This drawing was created in Feburary 1886. In the first half of January 1886 Van Gogh enrolled at the Koninklijke Academie voor Schone Kunsten
(The Royal Academy of Fine Arts). Here he embarked upon drawing from plaster casts with some enthusiasm, even though he did not agree with the
theoretical approach of his teachers. They emphasized the importance of contours in life drawing, whereas Van Gogh had trained himself very successfully
during his time in Nuenen to construct a figure by concentrating on its volumes. These divergent artistic principles were wholly incompatible, and his
study at the academy was doomed to failure from the very start.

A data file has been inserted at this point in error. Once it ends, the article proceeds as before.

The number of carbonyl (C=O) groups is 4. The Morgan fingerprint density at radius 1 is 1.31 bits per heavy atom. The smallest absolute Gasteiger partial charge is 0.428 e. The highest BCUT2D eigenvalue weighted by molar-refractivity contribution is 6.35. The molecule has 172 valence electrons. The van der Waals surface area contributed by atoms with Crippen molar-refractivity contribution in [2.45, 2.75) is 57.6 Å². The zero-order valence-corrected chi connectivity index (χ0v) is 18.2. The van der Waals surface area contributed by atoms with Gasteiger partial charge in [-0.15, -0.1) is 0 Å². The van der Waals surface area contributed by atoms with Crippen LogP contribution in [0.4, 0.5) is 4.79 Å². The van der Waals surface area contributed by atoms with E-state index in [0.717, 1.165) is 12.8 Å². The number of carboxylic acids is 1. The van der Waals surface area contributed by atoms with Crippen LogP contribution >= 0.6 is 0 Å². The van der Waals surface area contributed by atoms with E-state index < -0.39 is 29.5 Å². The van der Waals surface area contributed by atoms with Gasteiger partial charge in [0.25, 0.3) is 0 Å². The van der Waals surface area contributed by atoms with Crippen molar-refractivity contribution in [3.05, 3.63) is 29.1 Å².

Since students spent an average of three to four days making a drawing from a plaster cast, and Van Gogh stayed for about six weeks, he must have produced about a dozen of these drawings while he was there. However, only one drawing has been preserved, The Discus Thrower, and it is no accident that this study is rather unpolished, bearing a strong resemblance to Van Gogh's studies of Nuenen peasants from the summer of 1885.